I've catered a handful of dinner parties, and the selections below are some choices I've come to find popular by extremely close survey. We each have our favorites, and you should by all means include yours, but this combination is what makes sense to me for the end of summer. I like to keep the cheeses on the lighter side for warm weather, saving the cheddars, bries and bleus for the cooler months, this being an exception.

chisle off a few pieces, drizzle raw honey

rolled in finely chopped lemon thyme, chives, pinch of rosemary and ground pepper

with a bit of apricot jam

with slow roasted yellow tomatoes, basil and balsamic reduction

Here is a recipe for Heidi's tomatoes, mine were so juicy, I used half the oil suggested.
To make your own balsamic reduction, just simmer balsamic vinegar until it reduces to 1/3 of its original volume. Remember it will thicken even more as it cools. I suggest transferring it to some sort of glass vessel before it cools, as it is quite sticky.

Marcona Almonds
Fresh Grapes or Figs
Seeded Crackers
Let the cheese sit out a bit, don't serve it straight from the fridge.
And drink wine with it, because life's short and cheese and wine make all sorts of sense.
(update for those asking) Cheese forks are from Napa Style.



I have three more months until my final manuscript is due for the cookbook, and to be honest with you, I've been a bit paralyzed in creativity. I know that process ebbs and flows, but when it comes to having a due date, I need a bit less ebb-ing and more flowing these days. I've kept a pretty good pace so far, a few bad calls (did you know that roasted pluots are, without question, too tart to eat? who knew?!), but I'm really happy with what we have so far. Now, about that last 30% of the content...

The thought of this combination had me quite excited yesterday, a little something different to throw on on your pizza. I would have hoarded this recipe for the book, but I have something similar in there already, so I can share the tastiness now as opposed to over a year from now ;)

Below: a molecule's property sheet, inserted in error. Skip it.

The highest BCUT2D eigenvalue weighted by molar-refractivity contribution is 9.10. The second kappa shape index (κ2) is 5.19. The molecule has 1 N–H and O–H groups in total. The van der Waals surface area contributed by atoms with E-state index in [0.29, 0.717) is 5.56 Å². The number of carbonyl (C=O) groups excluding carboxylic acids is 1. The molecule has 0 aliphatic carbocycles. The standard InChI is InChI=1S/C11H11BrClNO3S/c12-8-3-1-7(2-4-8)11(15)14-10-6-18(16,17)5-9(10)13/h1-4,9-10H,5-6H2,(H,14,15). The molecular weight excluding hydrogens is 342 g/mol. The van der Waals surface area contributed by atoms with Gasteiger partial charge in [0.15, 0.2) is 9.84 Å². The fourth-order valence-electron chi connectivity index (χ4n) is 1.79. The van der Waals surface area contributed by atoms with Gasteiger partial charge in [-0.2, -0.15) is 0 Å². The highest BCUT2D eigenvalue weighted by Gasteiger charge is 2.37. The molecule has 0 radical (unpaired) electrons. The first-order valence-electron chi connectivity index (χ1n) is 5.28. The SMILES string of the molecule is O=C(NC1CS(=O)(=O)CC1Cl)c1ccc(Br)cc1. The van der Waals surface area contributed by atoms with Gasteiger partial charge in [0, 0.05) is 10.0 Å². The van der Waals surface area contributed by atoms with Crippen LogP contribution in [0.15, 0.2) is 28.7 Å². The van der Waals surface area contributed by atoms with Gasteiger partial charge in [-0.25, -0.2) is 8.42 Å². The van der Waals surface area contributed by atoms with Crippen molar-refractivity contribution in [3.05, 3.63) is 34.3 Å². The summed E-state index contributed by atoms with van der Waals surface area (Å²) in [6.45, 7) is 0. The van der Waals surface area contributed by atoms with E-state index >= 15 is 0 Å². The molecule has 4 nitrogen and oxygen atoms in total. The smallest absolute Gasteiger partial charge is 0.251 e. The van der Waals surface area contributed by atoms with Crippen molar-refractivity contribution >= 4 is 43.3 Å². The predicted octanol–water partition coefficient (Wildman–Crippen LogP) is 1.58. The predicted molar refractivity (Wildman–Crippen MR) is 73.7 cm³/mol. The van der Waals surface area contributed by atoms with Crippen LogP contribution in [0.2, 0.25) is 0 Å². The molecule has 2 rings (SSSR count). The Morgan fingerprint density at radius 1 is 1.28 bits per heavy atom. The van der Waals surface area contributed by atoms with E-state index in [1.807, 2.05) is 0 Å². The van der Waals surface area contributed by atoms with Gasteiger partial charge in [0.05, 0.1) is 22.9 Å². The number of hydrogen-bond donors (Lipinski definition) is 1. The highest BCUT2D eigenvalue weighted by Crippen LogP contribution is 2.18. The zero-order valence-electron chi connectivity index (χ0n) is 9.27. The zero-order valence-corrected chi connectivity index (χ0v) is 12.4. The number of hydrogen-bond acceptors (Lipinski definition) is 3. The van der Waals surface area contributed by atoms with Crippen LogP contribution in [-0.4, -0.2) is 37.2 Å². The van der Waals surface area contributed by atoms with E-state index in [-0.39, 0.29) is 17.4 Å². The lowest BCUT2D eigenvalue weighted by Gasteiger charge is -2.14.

I'm fairly new to using za'atar, and have come to love its unique acidity from the sumac, the ever familiar dried thyme and a bit of nutty crunch from the sesame seeds. You can buy it at spice shops, online, middle eastern grocery stores or Sarah at My New Roots has a recipe to make your own. It's great on top of hummus, used in a marinade, on grilled vegetables, etc.

I give cheese measurements, but you can use your discretion depending on how you like your pizza, and how many vegetables you throw on there. The melty cheese is necessary in combination with the feta. The feta provides saltiness and flavor, but the mozzarella makes it a pizza.
I've given directions for baking, but you could just as easily do this on the grill if you don't want to turn on the oven. You can alternatively saute the eggplants, instead of roasting.

Tahini Spread
3 Tbsp. Tahini
1 Tbsp. Lemon Juice
1 Clove Garlic, minced
Pinch of Salt + Pepper

1 Eggplant
2 tsp. Extra Virgin Olive Oil
Generous Pinch of Dried Oregano
1 Small Yellow Onion, halved and sliced
Whole Grain Pizza Crust (This recipe gives you two crusts. You can also buy a fresh dough ball from your local pizza place for convenience)
3/4 Cup Shredded Mozzarella
1 Tbsp. Za'atar
1/3 Cup Crumbled Feta
Fresh Thyme Leaves
Salt + Pepper

1. Preheat the oven to 500'. Mix all of the tahini spread ingredients together in a bowl, set aside.
2. Peel the eggplant (doesn't have to be perfect) and cut it in to small pieces. Drizzle it with the olive oil, generous pinch of salt and dried oregano. Toss to coat. Spread it on a baking sheet and roast it for 15-20 minutes. Note, you could also throw the onions on there to streamline the recipes, but I like to do it in a cast iron to really char those babies.
3. To char the onions, heat a pan over medium high heat with a dash of oil (I like to use cast iron here), add the onions and char them for about 10-15 minutes, tossing them around occasionally . The point is to cook them on high heat, without a lot of moisture, to char the sides, as opposed to caramelizing them.
4. Roll out your crust and put it on a floured/cornmeal sprinkled baking sheet. Spread the tahini spread across the surface, sprinkle the mozzarella, the eggplant chunks and charred onions, the za'atar, and the crumbled feta. Drizzle a bit of olive oil on top, and baking the pizza for 12-15 minutes until the edges crisp up. Garnish the top with a generous sprinkle of the fresh thyme leaves.